University of Tennessee-Chattanooga made the wrong call in not allowing white Greek organizations to participate in a tradition both white and black students had shared for decades.
This past October, the administration of the University of Tennessee – Chattanooga caused an uproar amongst the student body after it canceled one of the most popular events on campus, the Homecoming stepping competition. Historically-black Greek organizations have been stepping (a form of step dancing with traditionally African roots) on college campuses across the nation since the early 1900s. At UTC in the early ‘90s, members of the predominantly white sorority Alpha Delta Pi asked Delta Sigma Theta if they would be allowed to participate in the latter’s Homecoming stepping event. In a triumphant moment of racial unity, Delta agreed and began a tradition that would last for more than 20 years, with Greek students from all walks of life coming together to show off their moves. This year it ended. The culprit? That dreaded bogeyman – cultural appropriation.
In 2016, the black fraternities and sororities at UTC decided not to participate in the “StepDown,” which had been sponsored by the school’s administration ever since Delta Sigma Theta was suspended in 2008 for hazing a new member. They instead opted to organize their own competing show, the Chattanooga Black Greek Weekend, held the same day at an off-campus venue. In doing so, they were sending a clear message: that stepping was theirs, and they would not have it appropriated by white students any longer. After a year of debates and town hall forums, Jim Hicks, the dean of students, canceled the event altogether.
According to a “Washington Post” article published in December, some of the routines put on by majority-white Greek organizations in recent years had featured students dressed up as chain gangs and basketball players, costume choices that, though not by definition evocative of black people, were clearly intended to play on African-American stereotypes. You will find no argument from me that these costume choices, particularly the former, are in extremely bad taste and rightly offensive to many who would view them. But arguments from other figures on campus, including Hicks and Kinnawa Katibi, a 23-year-old graduate from UTC, did not stop at decrying these mocking get-ups. They insinuated that the very act of stepping, when performed by a white person, was disrespectful to black culture. And this is where I have to disagree.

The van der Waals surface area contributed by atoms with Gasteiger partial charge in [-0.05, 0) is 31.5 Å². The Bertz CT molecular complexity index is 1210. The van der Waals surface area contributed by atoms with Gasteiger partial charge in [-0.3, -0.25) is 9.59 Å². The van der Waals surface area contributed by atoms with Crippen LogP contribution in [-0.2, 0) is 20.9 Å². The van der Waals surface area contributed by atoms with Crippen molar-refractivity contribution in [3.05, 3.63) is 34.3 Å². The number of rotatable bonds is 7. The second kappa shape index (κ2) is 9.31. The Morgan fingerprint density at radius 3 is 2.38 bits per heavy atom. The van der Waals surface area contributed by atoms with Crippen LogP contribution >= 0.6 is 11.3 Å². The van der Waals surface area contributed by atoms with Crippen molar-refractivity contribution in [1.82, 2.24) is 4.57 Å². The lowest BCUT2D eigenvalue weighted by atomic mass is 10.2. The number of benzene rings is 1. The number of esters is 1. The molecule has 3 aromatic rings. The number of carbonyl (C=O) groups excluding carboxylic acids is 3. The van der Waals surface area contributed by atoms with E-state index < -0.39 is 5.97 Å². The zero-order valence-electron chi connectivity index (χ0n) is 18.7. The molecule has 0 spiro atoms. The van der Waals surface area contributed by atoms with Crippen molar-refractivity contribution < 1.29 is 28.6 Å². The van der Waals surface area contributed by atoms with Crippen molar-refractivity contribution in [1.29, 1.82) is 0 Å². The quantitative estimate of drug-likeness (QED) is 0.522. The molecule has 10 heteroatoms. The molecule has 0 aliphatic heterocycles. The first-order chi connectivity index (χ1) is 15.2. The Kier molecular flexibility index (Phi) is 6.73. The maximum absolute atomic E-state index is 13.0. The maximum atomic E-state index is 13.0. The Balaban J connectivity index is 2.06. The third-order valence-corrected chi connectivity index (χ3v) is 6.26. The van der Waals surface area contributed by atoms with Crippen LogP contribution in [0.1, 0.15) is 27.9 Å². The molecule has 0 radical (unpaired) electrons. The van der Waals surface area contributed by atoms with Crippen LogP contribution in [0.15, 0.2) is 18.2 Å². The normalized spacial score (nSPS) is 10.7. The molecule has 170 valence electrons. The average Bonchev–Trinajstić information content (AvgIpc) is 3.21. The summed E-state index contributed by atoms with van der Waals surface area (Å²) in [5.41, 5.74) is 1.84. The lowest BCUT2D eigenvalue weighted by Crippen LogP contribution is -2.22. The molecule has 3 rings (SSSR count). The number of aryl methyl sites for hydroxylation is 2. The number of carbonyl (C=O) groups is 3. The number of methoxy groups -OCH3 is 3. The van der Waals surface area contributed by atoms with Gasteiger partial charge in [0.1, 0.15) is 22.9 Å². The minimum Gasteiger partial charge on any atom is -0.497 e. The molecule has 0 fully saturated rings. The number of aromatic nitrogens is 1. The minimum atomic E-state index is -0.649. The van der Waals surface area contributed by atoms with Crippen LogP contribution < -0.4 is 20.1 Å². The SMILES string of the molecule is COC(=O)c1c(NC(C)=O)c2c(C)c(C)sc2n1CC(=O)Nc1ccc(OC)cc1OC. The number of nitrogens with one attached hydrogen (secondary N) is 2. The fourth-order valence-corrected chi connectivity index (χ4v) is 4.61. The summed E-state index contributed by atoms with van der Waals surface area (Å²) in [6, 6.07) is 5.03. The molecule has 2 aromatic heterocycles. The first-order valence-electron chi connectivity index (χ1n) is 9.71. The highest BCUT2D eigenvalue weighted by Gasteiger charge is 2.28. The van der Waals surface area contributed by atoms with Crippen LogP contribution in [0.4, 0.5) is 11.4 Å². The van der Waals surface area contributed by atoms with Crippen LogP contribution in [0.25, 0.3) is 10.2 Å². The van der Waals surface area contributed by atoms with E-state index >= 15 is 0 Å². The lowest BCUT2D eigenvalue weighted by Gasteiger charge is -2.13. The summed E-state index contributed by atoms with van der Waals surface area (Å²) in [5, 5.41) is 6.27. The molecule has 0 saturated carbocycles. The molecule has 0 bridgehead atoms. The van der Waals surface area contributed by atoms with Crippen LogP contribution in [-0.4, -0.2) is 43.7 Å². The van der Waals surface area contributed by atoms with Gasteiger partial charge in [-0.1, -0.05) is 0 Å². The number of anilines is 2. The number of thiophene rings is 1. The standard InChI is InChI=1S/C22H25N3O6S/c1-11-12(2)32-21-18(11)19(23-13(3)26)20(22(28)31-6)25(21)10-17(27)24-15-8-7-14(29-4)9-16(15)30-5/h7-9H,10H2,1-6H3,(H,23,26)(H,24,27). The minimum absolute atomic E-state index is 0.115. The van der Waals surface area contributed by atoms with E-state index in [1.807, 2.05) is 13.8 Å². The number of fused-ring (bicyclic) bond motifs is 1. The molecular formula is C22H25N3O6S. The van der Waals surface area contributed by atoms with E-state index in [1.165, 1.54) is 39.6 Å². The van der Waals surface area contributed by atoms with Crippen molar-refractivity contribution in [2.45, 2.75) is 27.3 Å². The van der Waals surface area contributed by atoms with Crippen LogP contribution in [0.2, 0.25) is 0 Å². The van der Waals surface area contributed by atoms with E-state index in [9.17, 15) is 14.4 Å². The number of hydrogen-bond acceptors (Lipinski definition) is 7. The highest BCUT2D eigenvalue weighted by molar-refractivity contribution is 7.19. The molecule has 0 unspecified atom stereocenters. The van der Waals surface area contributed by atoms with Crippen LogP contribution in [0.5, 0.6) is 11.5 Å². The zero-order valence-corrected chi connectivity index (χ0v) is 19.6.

Hicks was quoted in the article as saying to white students that “stepping isn’t yours” when they complained about StepDown’s cancellation. Why isn’t it theirs, exactly? What makes the dance the exclusive property of black students? The general sentiment among members of black Greek organizations seemed to be that because their reasons for stepping were rooted in an older tradition than that of the white students, they were also more valid. UTC grad Nate Harlan put it like this: “When white students performed, it was just a performance. It had no greater meaning, or a sense of why. We don’t step without a ‘why.’ It connects us to something bigger.”